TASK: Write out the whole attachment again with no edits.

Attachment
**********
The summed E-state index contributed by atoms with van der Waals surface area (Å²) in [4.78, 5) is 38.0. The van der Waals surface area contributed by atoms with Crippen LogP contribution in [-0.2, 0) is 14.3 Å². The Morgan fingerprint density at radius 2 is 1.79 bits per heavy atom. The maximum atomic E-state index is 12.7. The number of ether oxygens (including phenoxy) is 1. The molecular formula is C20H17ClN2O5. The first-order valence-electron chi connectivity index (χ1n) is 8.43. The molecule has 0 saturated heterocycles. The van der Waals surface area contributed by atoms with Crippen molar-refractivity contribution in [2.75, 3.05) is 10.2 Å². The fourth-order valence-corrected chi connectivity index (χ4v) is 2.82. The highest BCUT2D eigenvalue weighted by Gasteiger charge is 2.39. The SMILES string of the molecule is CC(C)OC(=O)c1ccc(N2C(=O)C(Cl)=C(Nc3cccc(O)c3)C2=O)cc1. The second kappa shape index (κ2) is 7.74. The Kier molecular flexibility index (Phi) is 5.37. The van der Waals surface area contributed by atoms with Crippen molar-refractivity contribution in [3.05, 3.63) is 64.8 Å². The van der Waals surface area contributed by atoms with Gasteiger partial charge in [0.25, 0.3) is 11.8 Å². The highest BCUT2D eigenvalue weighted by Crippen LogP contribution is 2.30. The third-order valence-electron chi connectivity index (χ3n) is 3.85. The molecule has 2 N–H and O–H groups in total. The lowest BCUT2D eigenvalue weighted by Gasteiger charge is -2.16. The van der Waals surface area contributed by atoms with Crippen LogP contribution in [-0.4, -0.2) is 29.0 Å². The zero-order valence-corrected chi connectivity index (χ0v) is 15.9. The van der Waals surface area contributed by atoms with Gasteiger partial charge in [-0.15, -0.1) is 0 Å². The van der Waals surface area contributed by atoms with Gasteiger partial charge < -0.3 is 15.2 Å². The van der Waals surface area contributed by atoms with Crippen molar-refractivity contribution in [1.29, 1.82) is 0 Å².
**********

The summed E-state index contributed by atoms with van der Waals surface area (Å²) in [4.78, 5) is 38.0. The van der Waals surface area contributed by atoms with Crippen LogP contribution in [-0.2, 0) is 14.3 Å². The Morgan fingerprint density at radius 2 is 1.79 bits per heavy atom. The maximum atomic E-state index is 12.7. The number of ether oxygens (including phenoxy) is 1. The molecular formula is C20H17ClN2O5. The first-order valence-electron chi connectivity index (χ1n) is 8.43. The molecule has 0 saturated heterocycles. The van der Waals surface area contributed by atoms with Crippen molar-refractivity contribution in [2.75, 3.05) is 10.2 Å². The fourth-order valence-corrected chi connectivity index (χ4v) is 2.82. The highest BCUT2D eigenvalue weighted by Gasteiger charge is 2.39. The SMILES string of the molecule is CC(C)OC(=O)c1ccc(N2C(=O)C(Cl)=C(Nc3cccc(O)c3)C2=O)cc1. The second kappa shape index (κ2) is 7.74. The Kier molecular flexibility index (Phi) is 5.37. The van der Waals surface area contributed by atoms with Crippen molar-refractivity contribution in [3.05, 3.63) is 64.8 Å². The van der Waals surface area contributed by atoms with Gasteiger partial charge in [0.25, 0.3) is 11.8 Å². The highest BCUT2D eigenvalue weighted by Crippen LogP contribution is 2.30. The third-order valence-electron chi connectivity index (χ3n) is 3.85. The molecule has 2 N–H and O–H groups in total. The lowest BCUT2D eigenvalue weighted by Gasteiger charge is -2.16. The van der Waals surface area contributed by atoms with Crippen LogP contribution in [-0.4, -0.2) is 29.0 Å². The zero-order valence-corrected chi connectivity index (χ0v) is 15.9. The van der Waals surface area contributed by atoms with Gasteiger partial charge in [-0.15, -0.1) is 0 Å². The van der Waals surface area contributed by atoms with Gasteiger partial charge < -0.3 is 15.2 Å². The van der Waals surface area contributed by atoms with Crippen molar-refractivity contribution in [1.29, 1.82) is 0 Å².